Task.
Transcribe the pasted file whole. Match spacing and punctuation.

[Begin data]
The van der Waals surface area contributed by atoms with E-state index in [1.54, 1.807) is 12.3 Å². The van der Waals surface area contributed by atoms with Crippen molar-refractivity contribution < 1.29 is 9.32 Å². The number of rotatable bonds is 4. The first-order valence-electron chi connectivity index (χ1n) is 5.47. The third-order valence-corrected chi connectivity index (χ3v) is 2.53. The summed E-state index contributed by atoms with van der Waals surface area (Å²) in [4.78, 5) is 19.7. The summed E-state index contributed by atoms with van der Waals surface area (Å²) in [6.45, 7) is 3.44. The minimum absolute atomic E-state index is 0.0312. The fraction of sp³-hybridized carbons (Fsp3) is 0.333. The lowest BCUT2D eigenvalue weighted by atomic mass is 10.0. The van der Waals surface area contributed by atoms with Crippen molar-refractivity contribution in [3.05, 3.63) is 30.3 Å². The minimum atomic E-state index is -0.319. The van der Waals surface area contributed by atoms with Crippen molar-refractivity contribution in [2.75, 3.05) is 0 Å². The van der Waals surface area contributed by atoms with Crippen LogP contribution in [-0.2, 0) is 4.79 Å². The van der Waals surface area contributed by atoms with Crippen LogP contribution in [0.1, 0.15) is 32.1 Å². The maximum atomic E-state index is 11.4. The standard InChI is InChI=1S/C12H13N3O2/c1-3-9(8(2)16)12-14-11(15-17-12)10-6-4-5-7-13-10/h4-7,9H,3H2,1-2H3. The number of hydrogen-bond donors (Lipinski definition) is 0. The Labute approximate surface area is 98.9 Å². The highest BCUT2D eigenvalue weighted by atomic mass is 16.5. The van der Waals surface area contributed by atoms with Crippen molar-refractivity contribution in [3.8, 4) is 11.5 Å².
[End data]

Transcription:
The van der Waals surface area contributed by atoms with E-state index in [1.54, 1.807) is 12.3 Å². The van der Waals surface area contributed by atoms with Crippen molar-refractivity contribution < 1.29 is 9.32 Å². The number of rotatable bonds is 4. The first-order valence-electron chi connectivity index (χ1n) is 5.47. The third-order valence-corrected chi connectivity index (χ3v) is 2.53. The summed E-state index contributed by atoms with van der Waals surface area (Å²) in [4.78, 5) is 19.7. The summed E-state index contributed by atoms with van der Waals surface area (Å²) in [6.45, 7) is 3.44. The minimum absolute atomic E-state index is 0.0312. The fraction of sp³-hybridized carbons (Fsp3) is 0.333. The lowest BCUT2D eigenvalue weighted by atomic mass is 10.0. The van der Waals surface area contributed by atoms with Crippen molar-refractivity contribution in [3.05, 3.63) is 30.3 Å². The minimum atomic E-state index is -0.319. The van der Waals surface area contributed by atoms with Crippen molar-refractivity contribution in [2.75, 3.05) is 0 Å². The van der Waals surface area contributed by atoms with Crippen LogP contribution in [-0.2, 0) is 4.79 Å². The van der Waals surface area contributed by atoms with Crippen LogP contribution in [0.1, 0.15) is 32.1 Å². The maximum atomic E-state index is 11.4. The standard InChI is InChI=1S/C12H13N3O2/c1-3-9(8(2)16)12-14-11(15-17-12)10-6-4-5-7-13-10/h4-7,9H,3H2,1-2H3. The number of hydrogen-bond donors (Lipinski definition) is 0. The Labute approximate surface area is 98.9 Å². The highest BCUT2D eigenvalue weighted by atomic mass is 16.5. The van der Waals surface area contributed by atoms with Crippen molar-refractivity contribution in [3.8, 4) is 11.5 Å².